How many engineering firms can claim to have designed more than a hundred wind farms in thirty-odd countries and also as many solar-energy plants? Such extensive experience has enabled us to solve a great many limitations and conditioning factors imposed by turbine manufacturers, providing the most efficient solutions possible based on local logistics, standards and resources. Going beyond the geometrical design of tracks and access routes from roads, hydrology and drainage studies, pavements and coordinating with other disciplines are all key factors in achieving a good design.
What are the factors that actually condition a good civil and electrical project for a plant? There are probably three parameters that can give us a good idea: (i) the length of the tracks, i.e., how long the cables that need to be installed are can have a major impact on budgets; (ii) offsetting earth, especially depending on the site and the availability of earth or landfills; and, of course, (iii) properly optimising the actual pavements that are going to be used. By controlling these and certain other variables and coming up with an ad hoc design in view of the conditioning factors on implementation, an optimal design can be achieved for any type of wind farm or solar plant.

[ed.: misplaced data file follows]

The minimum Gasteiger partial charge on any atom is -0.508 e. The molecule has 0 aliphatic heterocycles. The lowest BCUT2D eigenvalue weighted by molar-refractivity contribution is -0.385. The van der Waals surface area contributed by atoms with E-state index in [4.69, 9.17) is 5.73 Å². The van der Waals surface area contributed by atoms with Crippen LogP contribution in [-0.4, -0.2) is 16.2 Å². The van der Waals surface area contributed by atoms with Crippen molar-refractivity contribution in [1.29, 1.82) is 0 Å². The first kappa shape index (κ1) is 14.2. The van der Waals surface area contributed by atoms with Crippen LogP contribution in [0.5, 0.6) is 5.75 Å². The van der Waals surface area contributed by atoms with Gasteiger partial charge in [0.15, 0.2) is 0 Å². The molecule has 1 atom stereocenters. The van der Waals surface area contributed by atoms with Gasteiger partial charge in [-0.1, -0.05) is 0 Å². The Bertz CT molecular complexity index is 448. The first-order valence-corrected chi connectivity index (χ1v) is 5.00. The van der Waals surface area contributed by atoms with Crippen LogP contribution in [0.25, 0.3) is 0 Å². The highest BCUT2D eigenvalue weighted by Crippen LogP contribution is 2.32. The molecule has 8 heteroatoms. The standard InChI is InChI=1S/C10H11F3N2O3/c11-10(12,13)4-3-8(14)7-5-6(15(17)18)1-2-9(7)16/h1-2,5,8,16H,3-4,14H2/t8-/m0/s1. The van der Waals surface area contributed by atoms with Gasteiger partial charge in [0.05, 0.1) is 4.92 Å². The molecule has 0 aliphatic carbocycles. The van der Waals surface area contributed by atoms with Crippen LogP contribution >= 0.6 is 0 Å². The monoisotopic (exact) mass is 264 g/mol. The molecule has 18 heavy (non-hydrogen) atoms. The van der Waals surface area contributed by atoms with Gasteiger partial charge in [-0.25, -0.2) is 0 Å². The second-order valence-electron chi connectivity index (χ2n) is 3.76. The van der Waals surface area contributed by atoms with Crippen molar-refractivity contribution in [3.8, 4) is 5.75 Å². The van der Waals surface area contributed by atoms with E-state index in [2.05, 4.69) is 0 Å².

From our point of view, it is essential to have a multidisciplinary team to be assigned to tackle such jobs, from laying out the electrical part, via the geotechnics, to the structures themselves. And all this must be coordinated using management systems such as BIM, to coordinate between different suppliers, deal with any conflicts, and provide a great tool for operations.